WILLIAMSBURG — Christine Strong is a 15-year-old sophomore attending Lafayette High School.
But at the snap of a finger she can transform into a nagging Brooklyn mother from 1937.
Last Friday, Strong chastised her real-life classmate but make-believe son Caleb McNabb, shaking a roller skate at him.
"A rolla' skate? On my kitchen flaw'? You want me dead?" Strong said. McNabb shrunk back from the domineering mother, the dropped R's pummeling him into submission.
It was opening night of Lafayette High School's Brighton Beach Memoirs. In a little over an hour, Strong and McNabb's friends, family and teachers would fill the auditorium.
For the students, the play was the result of months of after-school rehearsals. But for Director Suzan McCorry, Friday and Saturday's performances had been three years in the making.
Back to school
McCorry produced the play as her Master's thesis, culminating three years of study. The longtime teacher became a student again in January 2014 when she began her studies with Roosevelt University in Chicago, to get a Master's in directing degree.
"I always wanted to get my master's in directing, but I have five children. I didn't want to do an online class, I wanted a real performing arts theater," McCorry said. "I waited for many years until kids were out of the house."
On Saturday night a special guest attended the show: Jerry Profitt, the Administrator of McCorry's program at Roosevelt, flew from Chicago to Williamsburg to watch Saturday's performance. But he was not there just to be entertained — his assessment of the play determines whether or not McCorry's three years of work will end with her receiving her Master's.
"The play is like a final exam," she said. "Proffitt is very critical on plays, but he is very good at what he does."
But McCorry, who will get feedback from Proffitt in the coming weeks, said she was not nervous knowing she was being evaluated — she had been working on Brighton Beach Memoirs since the fall of 2013.
Before her studies began, she had to select a play with enough depth to study throughout the masters program.
It wasn't easy finding one that could serve as the basis for study, she said.
"A lot of scripts the panel of professors said 'no – too fluffy, no depth,'" she said. "So I started looking into harder material. I had always wanted to do (Brighton Beach Memoirs), but it is not a high-school level show."
Brighton Beach Memoirs is a humorous autobiographical play written by Neil Simon, focusing on a Jewish family in Brooklyn in the 1930s. The lead character's pubescent frustrations are exacerbated when his attractive cousin moves into the family home.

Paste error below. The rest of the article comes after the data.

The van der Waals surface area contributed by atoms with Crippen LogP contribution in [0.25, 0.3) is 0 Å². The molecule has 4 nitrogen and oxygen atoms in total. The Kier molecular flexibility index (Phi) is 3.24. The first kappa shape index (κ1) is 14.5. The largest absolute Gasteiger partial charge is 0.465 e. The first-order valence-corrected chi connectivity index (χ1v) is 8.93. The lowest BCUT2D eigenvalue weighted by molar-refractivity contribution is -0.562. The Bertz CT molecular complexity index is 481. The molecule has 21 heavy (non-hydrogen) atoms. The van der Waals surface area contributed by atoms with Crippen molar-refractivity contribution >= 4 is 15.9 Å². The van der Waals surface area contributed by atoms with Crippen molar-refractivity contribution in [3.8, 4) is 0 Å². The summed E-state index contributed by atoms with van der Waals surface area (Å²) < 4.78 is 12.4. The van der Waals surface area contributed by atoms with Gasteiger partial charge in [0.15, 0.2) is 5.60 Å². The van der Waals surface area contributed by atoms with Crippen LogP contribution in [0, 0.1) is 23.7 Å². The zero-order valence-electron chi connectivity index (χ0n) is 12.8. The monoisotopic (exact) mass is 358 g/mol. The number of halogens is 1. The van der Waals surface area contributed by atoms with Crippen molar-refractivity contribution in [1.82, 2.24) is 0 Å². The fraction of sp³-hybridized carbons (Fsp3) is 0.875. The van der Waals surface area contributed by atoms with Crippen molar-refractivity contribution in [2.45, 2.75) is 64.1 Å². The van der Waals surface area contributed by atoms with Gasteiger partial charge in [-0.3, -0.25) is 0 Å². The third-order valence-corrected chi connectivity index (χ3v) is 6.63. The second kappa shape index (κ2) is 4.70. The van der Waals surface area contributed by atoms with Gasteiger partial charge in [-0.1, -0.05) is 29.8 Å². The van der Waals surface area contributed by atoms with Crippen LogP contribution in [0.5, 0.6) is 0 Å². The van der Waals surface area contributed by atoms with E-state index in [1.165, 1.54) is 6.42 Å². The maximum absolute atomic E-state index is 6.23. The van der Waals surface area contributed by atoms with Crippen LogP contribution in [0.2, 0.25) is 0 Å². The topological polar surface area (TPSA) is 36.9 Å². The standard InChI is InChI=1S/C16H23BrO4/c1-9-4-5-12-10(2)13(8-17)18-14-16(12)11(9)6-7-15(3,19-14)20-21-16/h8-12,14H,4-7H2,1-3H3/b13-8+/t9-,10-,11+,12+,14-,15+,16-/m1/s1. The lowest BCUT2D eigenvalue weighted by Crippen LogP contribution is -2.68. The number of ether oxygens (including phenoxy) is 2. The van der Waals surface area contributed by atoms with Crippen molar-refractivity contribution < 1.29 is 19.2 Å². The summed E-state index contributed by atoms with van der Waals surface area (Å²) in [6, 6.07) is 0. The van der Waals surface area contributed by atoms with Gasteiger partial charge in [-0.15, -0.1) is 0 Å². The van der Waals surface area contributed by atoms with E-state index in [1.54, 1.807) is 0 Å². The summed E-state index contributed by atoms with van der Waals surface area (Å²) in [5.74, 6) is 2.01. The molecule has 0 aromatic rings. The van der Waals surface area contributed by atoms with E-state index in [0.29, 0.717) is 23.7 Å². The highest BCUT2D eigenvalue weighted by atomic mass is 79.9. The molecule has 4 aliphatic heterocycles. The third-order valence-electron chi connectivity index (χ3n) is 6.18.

Some schools are hesitant to perform it because the play portrays teens talking about sex.
"It's just saying all the things you never wanted to say in front of people, in front of people," said McNabb.
"As a director you have to handle that really delicately," McCorry said.
But besides the mature content, the play also required students to speak convincingly in Brooklyn accents and deal with complex emotions.
Immersed in the production
For three years, McCorry spent her summers in Chicago, studying every aspect of directing, including classes on set design, lighting, costuming and stage combat. Everything she learned, she applied to Brighton Beach Memoirs, even going so far as to study the history of what was happening in the world in 1937 so the students would have historical context.
"I never delved as deeply into any production as I have this show," she said. "Everything was revolving around Brighton Beach Memoirs for me."
The student actors said working with McCorry on this production was unique because she knew the play inside and out.
"It was really nice because she knew exactly what she wanted," said Jacob Schumacher, who played the role of Jack Jerome. "She had a very solid idea of how she wanted the play to look."
The set for the Lafayette production is the cross section of a 1930s Brooklyn brownstone, complete with different levels, a slamming screen door, bedrooms and a bathroom. Pictures of 1930s movie stars hang on the walls, and even the doilies gracing the backs of the couch and armchair were period appropriate.
Proffitt said he walked away especially impressed with the intricate set.
"There was a good sense of period about it. It was very good as far as costuming and the props to create that feel of a 1930s household," Proffitt said. "The actors were able to step into that time and give it that flavor without giving it too much of a contemporary feel."
The student have torn down the set now that the play is done, and McCorry has set her sights on December, when she hopes she will be graduating with her Master's.
She said she is already looking forward to applying what she has learned during her studies to the musical in the spring, most importantly helping students understand the bigger motivation behind their characters and the play as a whole.
"Discussing in great length how this show is relevant in these current times ... that made us all aware of answering the why of producing this show," McCorry said. "What I learned is to ask your actors and have a serious discussion before stepping onto the stage under the lights. Why this show? Why now?"
McKinnon can be reached by phone at 757-345-2341.